And why device-free moments are crucial for connection. 

By Real Simple
Updated November 20, 2015
Ariel Skelley/Getty Images

Sometimes it seems like technology is replacing genuine, un-edited conversation. On top of that, our constant connection can make it feel like we’re losing the capacity for solitude, an ability that's crucial to developing a stable sense of self.

These shifts can affect our levels of empathy, a quality that clinical psychologist Sherry Turkle says is born in conversation. Turkle, author of the New York Times bestselling book Reclaiming Conversation: The Power of Talk in a Digital Age, joins host Lori Leibovich on this week’s episode of The Labor of Love to discuss how this loss of empathy is affecting our friendships, relationships, and marriages.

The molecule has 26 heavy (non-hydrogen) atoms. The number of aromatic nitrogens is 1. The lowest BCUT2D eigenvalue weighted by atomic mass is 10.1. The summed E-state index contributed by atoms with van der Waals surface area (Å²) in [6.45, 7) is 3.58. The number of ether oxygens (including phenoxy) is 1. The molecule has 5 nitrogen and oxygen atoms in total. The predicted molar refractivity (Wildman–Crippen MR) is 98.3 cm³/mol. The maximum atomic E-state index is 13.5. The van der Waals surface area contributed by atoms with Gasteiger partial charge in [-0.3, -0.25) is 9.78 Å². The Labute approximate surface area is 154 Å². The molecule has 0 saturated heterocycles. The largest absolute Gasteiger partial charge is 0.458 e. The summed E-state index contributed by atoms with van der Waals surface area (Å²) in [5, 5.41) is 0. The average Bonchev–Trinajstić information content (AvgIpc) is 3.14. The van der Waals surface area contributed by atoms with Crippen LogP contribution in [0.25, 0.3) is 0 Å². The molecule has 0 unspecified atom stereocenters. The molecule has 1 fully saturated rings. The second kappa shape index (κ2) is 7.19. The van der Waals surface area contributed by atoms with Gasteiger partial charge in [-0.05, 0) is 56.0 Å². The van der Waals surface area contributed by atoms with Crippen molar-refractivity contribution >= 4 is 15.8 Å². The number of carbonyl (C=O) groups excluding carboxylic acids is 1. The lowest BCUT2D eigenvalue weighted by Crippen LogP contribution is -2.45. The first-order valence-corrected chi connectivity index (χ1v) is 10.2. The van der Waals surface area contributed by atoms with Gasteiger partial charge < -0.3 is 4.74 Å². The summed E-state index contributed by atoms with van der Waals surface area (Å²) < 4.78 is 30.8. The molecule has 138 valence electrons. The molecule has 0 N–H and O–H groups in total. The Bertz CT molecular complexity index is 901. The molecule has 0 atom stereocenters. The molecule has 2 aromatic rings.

In order to restore conversation, Turkle suggests carving out sacred (device-free) spaces, such as the kitchen, the dining room, or the car. And it’s not just kids who need more time without their phones. Parents are guilty of attempting to document everything their children do, instead of focusing on being present in the moment.

For more from Turkle, listen to the full episode below. Don't forget to review and subscribe on iTunes!